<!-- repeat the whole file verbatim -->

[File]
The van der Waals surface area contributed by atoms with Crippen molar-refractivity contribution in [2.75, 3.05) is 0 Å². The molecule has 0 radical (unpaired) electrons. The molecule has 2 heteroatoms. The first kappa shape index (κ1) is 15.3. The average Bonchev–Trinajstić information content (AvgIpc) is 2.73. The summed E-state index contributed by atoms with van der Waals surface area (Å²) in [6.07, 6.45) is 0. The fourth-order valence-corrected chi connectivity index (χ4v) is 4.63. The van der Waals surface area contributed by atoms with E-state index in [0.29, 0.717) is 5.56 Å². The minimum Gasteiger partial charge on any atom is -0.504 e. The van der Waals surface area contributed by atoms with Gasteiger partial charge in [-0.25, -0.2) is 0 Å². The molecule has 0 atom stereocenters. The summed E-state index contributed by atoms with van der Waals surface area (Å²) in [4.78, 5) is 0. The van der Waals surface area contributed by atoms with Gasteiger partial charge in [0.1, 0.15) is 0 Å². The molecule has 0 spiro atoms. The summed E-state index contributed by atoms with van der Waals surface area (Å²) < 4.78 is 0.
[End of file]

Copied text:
The van der Waals surface area contributed by atoms with Crippen molar-refractivity contribution in [2.75, 3.05) is 0 Å². The molecule has 0 radical (unpaired) electrons. The molecule has 2 heteroatoms. The first kappa shape index (κ1) is 15.3. The average Bonchev–Trinajstić information content (AvgIpc) is 2.73. The summed E-state index contributed by atoms with van der Waals surface area (Å²) in [6.07, 6.45) is 0. The fourth-order valence-corrected chi connectivity index (χ4v) is 4.63. The van der Waals surface area contributed by atoms with E-state index in [0.29, 0.717) is 5.56 Å². The minimum Gasteiger partial charge on any atom is -0.504 e. The van der Waals surface area contributed by atoms with Gasteiger partial charge in [-0.25, -0.2) is 0 Å². The molecule has 0 atom stereocenters. The summed E-state index contributed by atoms with van der Waals surface area (Å²) in [4.78, 5) is 0. The van der Waals surface area contributed by atoms with Gasteiger partial charge in [0.1, 0.15) is 0 Å². The molecule has 0 spiro atoms. The summed E-state index contributed by atoms with van der Waals surface area (Å²) < 4.78 is 0.